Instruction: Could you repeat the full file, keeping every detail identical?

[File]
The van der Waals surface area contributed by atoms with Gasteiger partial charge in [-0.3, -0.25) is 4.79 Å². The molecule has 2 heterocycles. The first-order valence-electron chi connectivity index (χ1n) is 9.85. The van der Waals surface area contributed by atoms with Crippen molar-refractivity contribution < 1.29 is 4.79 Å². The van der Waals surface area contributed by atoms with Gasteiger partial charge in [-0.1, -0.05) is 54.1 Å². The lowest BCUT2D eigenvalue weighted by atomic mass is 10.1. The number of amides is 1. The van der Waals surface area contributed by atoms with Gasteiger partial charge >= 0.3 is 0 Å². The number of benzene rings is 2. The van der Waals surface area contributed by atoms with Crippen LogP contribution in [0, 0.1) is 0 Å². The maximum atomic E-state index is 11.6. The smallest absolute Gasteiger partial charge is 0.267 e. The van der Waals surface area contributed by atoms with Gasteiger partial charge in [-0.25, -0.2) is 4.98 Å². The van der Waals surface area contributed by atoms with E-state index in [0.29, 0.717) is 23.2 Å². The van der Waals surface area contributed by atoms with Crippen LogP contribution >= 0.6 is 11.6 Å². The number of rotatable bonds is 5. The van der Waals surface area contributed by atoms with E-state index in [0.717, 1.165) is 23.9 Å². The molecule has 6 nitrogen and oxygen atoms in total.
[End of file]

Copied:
The van der Waals surface area contributed by atoms with Gasteiger partial charge in [-0.3, -0.25) is 4.79 Å². The molecule has 2 heterocycles. The first-order valence-electron chi connectivity index (χ1n) is 9.85. The van der Waals surface area contributed by atoms with Crippen molar-refractivity contribution < 1.29 is 4.79 Å². The van der Waals surface area contributed by atoms with Gasteiger partial charge in [-0.1, -0.05) is 54.1 Å². The lowest BCUT2D eigenvalue weighted by atomic mass is 10.1. The number of amides is 1. The van der Waals surface area contributed by atoms with Gasteiger partial charge >= 0.3 is 0 Å². The number of benzene rings is 2. The van der Waals surface area contributed by atoms with Crippen LogP contribution in [0, 0.1) is 0 Å². The maximum atomic E-state index is 11.6. The smallest absolute Gasteiger partial charge is 0.267 e. The van der Waals surface area contributed by atoms with Gasteiger partial charge in [-0.25, -0.2) is 4.98 Å². The van der Waals surface area contributed by atoms with E-state index in [0.29, 0.717) is 23.2 Å². The van der Waals surface area contributed by atoms with Crippen LogP contribution >= 0.6 is 11.6 Å². The number of rotatable bonds is 5. The van der Waals surface area contributed by atoms with E-state index in [0.717, 1.165) is 23.9 Å². The molecule has 6 nitrogen and oxygen atoms in total.